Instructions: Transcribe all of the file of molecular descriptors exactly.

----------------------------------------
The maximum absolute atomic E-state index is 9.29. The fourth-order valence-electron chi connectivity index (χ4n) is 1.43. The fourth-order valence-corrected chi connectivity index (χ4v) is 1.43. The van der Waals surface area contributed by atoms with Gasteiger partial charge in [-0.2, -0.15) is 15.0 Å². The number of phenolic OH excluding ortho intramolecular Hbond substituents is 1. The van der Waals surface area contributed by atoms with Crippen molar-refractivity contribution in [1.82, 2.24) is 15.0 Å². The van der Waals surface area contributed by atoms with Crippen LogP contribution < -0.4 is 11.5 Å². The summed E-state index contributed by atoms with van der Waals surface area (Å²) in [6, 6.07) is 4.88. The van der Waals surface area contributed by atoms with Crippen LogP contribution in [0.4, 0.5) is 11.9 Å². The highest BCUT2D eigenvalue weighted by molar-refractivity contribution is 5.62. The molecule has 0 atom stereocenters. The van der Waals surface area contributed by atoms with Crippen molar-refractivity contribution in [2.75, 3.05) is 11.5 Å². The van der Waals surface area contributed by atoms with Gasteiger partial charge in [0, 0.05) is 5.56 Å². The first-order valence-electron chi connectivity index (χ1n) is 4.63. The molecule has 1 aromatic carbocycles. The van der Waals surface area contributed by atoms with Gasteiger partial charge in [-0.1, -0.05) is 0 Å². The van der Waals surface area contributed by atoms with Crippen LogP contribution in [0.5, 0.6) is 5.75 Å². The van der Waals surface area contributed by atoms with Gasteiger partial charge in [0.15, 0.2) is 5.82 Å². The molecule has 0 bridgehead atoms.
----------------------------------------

The maximum absolute atomic E-state index is 9.29. The fourth-order valence-electron chi connectivity index (χ4n) is 1.43. The fourth-order valence-corrected chi connectivity index (χ4v) is 1.43. The van der Waals surface area contributed by atoms with Gasteiger partial charge in [-0.2, -0.15) is 15.0 Å². The number of phenolic OH excluding ortho intramolecular Hbond substituents is 1. The van der Waals surface area contributed by atoms with Crippen molar-refractivity contribution in [1.82, 2.24) is 15.0 Å². The van der Waals surface area contributed by atoms with Crippen LogP contribution < -0.4 is 11.5 Å². The summed E-state index contributed by atoms with van der Waals surface area (Å²) in [6, 6.07) is 4.88. The van der Waals surface area contributed by atoms with Crippen LogP contribution in [0.4, 0.5) is 11.9 Å². The highest BCUT2D eigenvalue weighted by molar-refractivity contribution is 5.62. The molecule has 0 atom stereocenters. The van der Waals surface area contributed by atoms with Crippen molar-refractivity contribution in [2.75, 3.05) is 11.5 Å². The van der Waals surface area contributed by atoms with Gasteiger partial charge in [0, 0.05) is 5.56 Å². The first-order valence-electron chi connectivity index (χ1n) is 4.63. The molecule has 1 aromatic carbocycles. The van der Waals surface area contributed by atoms with Gasteiger partial charge in [-0.1, -0.05) is 0 Å². The van der Waals surface area contributed by atoms with Crippen LogP contribution in [0.5, 0.6) is 5.75 Å². The van der Waals surface area contributed by atoms with Gasteiger partial charge in [0.15, 0.2) is 5.82 Å². The molecule has 0 bridgehead atoms.